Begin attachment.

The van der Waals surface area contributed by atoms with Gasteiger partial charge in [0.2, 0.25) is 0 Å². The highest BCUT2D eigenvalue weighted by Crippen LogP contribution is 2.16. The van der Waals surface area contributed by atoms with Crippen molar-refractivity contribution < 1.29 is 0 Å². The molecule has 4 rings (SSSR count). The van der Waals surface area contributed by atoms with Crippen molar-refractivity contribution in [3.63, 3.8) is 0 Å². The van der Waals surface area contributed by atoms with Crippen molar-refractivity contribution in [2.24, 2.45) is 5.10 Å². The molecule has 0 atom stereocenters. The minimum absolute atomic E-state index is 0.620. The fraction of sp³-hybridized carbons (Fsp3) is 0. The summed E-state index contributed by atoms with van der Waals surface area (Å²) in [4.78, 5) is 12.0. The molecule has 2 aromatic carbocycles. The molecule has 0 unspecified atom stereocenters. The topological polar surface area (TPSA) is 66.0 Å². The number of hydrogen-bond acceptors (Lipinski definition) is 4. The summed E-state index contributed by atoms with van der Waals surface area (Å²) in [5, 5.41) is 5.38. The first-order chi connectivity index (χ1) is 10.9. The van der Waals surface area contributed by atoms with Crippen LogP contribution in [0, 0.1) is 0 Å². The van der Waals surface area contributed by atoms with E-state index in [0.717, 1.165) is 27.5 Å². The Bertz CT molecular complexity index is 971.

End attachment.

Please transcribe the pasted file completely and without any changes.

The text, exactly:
The van der Waals surface area contributed by atoms with Gasteiger partial charge in [0.2, 0.25) is 0 Å². The highest BCUT2D eigenvalue weighted by Crippen LogP contribution is 2.16. The van der Waals surface area contributed by atoms with Crippen molar-refractivity contribution < 1.29 is 0 Å². The molecule has 4 rings (SSSR count). The van der Waals surface area contributed by atoms with Crippen molar-refractivity contribution in [3.63, 3.8) is 0 Å². The van der Waals surface area contributed by atoms with Crippen molar-refractivity contribution in [2.24, 2.45) is 5.10 Å². The molecule has 0 atom stereocenters. The minimum absolute atomic E-state index is 0.620. The fraction of sp³-hybridized carbons (Fsp3) is 0. The summed E-state index contributed by atoms with van der Waals surface area (Å²) in [4.78, 5) is 12.0. The molecule has 2 aromatic carbocycles. The molecule has 0 unspecified atom stereocenters. The topological polar surface area (TPSA) is 66.0 Å². The number of hydrogen-bond acceptors (Lipinski definition) is 4. The summed E-state index contributed by atoms with van der Waals surface area (Å²) in [5, 5.41) is 5.38. The first-order chi connectivity index (χ1) is 10.9. The van der Waals surface area contributed by atoms with Crippen LogP contribution in [0, 0.1) is 0 Å². The van der Waals surface area contributed by atoms with E-state index in [0.717, 1.165) is 27.5 Å². The Bertz CT molecular complexity index is 971.